State regulators are increasingly inspecting Christian cost-sharing ministries that aim to help members pay their medical bills but aren't required by law to cover members' claims, according to The New York Times.
A growing number of Americans are seeing the cost-sharing ministries as a reprieve from escalating health insurance costs. However, the ministries — which include more than 1 million Americans — don't guarantee health coverage or adhere to the ACA.
Under the ministries, people of common religious or ethical beliefs agree to pay a monthly fee, often much lower than average premiums on the individual marketplace, to share medical costs with the group. Some groups have nearly 300,000 members. But the fee doesn't mean the ministry has to cover medical care, and the groups can set payment caps on members. Several members of the ministries told The New York Times their medical bills weren't paid, and some were sent to collections.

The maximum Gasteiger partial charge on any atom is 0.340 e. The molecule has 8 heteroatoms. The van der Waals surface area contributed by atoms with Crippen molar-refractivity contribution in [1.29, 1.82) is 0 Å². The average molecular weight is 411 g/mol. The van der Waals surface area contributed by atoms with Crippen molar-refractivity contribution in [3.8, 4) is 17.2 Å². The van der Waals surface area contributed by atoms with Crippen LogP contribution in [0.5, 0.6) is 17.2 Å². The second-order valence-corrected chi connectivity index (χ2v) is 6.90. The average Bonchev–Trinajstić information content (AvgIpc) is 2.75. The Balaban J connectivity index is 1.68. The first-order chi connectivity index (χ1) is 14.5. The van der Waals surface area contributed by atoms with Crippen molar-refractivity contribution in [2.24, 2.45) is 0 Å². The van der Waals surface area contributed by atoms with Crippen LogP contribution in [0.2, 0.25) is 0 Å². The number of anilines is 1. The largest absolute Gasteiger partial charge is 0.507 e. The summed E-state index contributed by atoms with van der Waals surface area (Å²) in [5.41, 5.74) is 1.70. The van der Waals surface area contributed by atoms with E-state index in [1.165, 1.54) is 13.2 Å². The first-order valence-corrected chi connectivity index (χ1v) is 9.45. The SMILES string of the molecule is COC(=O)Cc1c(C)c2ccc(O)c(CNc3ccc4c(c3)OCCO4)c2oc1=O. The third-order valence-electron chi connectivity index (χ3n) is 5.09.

One of the ministries, Samaritan Ministries in Peoria, Ill., told The New York Times in a statement about its coverage that it advises members that "there is no coverage, no guarantee of payment."
Still, regulators in New Hampshire, Colorado and Texas have scrutinized how some of the ministries are marketing the cost-sharing groups to members. Regulators in Washington state fined one cost-sharing ministry, Trinity HealthShare, for operating as an unauthorized insurer. The state banned it from offering membership to residents.
Trinity has stood by its cost-sharing group, telling The New York Times most of its members are satisfied with their participation in the ministry.
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